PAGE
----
CAIRO (AP) – Military leaders from Libya’s warring sides met on Monday in the oasis town of Ghadames, the United Nations (UN) said, for the first face-to-face talks inside Libya since last year’s months-long attack on the capital by forces loyal to the country’s east-based military commander.
The discussions are also the fifth round of UN-brokered talks, less than two weeks after the two sides inked a permanent cease-fire in Geneva on October 23, a move the UN billed as historic after years of fighting that has split the North African country in two.
The UN mission in Libya said the meetings would last through today and discuss implementing and monitoring the Geneva ceasefire, along with details on how to verify possible violations.
Libya is split between a UN-supported government in the capital, Tripoli, to the west of the North African country, and rival authorities based in the east.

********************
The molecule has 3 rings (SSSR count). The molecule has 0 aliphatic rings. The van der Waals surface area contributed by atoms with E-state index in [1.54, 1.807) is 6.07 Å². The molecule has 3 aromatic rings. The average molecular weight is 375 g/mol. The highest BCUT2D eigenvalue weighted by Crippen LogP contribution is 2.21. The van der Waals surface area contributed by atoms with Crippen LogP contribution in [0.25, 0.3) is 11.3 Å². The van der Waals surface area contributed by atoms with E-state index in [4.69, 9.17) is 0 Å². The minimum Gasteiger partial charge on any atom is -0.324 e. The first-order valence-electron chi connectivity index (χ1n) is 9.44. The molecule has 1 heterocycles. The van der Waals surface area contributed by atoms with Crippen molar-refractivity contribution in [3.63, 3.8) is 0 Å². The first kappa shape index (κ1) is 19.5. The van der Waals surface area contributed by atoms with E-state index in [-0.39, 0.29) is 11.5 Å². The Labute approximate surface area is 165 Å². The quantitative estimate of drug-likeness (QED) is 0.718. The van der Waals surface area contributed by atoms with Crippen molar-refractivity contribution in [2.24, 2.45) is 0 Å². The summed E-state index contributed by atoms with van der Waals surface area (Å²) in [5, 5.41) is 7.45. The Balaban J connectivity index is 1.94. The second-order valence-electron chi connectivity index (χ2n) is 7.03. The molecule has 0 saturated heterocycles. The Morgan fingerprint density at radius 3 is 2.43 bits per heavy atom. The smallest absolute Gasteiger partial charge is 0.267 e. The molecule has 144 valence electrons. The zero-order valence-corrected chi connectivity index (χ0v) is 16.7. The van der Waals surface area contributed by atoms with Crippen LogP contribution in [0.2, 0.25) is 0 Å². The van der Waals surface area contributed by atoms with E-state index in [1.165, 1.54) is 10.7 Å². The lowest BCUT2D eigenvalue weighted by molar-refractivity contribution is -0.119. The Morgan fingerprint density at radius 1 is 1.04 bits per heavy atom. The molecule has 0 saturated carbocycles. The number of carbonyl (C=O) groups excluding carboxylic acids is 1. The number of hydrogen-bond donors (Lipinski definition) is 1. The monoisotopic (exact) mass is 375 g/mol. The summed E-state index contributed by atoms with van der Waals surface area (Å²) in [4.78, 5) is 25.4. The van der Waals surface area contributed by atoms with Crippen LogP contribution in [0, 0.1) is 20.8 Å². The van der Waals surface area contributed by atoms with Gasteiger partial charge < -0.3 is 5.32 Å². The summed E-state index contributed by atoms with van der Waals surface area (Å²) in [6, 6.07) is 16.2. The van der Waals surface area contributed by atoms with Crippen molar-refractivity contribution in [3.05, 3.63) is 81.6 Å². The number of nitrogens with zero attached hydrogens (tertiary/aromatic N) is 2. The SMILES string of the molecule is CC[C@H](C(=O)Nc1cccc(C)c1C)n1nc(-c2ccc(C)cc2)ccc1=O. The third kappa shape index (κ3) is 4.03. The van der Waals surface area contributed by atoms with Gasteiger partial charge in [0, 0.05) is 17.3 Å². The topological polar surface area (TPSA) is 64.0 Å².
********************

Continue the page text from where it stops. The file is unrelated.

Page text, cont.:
The two sides are backed by an array of local militias as well as regional and foreign powers. The country was plunged into chaos after the 2011 NATO-backed uprising that toppled and killed longtime dictator Moammar Gadhafi.
Then, in 2019, east-based commander Khalifa Hifter and his forces launched an offensive to try and capture Tripoli, a campaign that stalled after months of fighting and eventually collapsed in June. Hifter’s forces have since withdrawn to the coastal city of Sirte.
Fighting has died down over the past months amid international pressure on both sides to avert an attack by the Tripoli forces on Sirte, the gateway to Libya’s major oil export terminals, and to start talks aiming at ending the years-long conflict.
The Geneva ceasefire deal included the return of armed groups and military units “to their camps” and that all foreign mercenaries be out of the oil-rich country within three months.
However, the pullback from the front lines could take longer. Brig Gen Khaled al-Mahjoub, said their units would return to their camps “in parallel with” the exit of foreign mercenaries.